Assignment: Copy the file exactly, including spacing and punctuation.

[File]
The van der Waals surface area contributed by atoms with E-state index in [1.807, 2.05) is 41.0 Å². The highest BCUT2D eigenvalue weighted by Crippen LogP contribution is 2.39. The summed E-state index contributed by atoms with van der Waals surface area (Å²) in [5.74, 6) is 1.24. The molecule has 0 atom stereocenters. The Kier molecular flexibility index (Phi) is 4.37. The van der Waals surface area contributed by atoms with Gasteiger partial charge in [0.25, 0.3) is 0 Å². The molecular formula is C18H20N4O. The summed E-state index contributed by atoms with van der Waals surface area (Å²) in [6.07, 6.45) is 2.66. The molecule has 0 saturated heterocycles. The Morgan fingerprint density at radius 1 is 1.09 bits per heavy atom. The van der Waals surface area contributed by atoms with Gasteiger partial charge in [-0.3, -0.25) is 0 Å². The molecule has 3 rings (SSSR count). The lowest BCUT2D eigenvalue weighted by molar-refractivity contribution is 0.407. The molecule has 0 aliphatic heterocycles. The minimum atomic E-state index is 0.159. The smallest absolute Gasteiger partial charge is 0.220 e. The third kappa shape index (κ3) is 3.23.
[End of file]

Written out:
The van der Waals surface area contributed by atoms with E-state index in [1.807, 2.05) is 41.0 Å². The highest BCUT2D eigenvalue weighted by Crippen LogP contribution is 2.39. The summed E-state index contributed by atoms with van der Waals surface area (Å²) in [5.74, 6) is 1.24. The molecule has 0 atom stereocenters. The Kier molecular flexibility index (Phi) is 4.37. The van der Waals surface area contributed by atoms with Gasteiger partial charge in [0.25, 0.3) is 0 Å². The molecular formula is C18H20N4O. The summed E-state index contributed by atoms with van der Waals surface area (Å²) in [6.07, 6.45) is 2.66. The molecule has 0 saturated heterocycles. The Morgan fingerprint density at radius 1 is 1.09 bits per heavy atom. The van der Waals surface area contributed by atoms with Gasteiger partial charge in [-0.3, -0.25) is 0 Å². The molecule has 3 rings (SSSR count). The lowest BCUT2D eigenvalue weighted by molar-refractivity contribution is 0.407. The molecule has 0 aliphatic heterocycles. The minimum atomic E-state index is 0.159. The smallest absolute Gasteiger partial charge is 0.220 e. The third kappa shape index (κ3) is 3.23.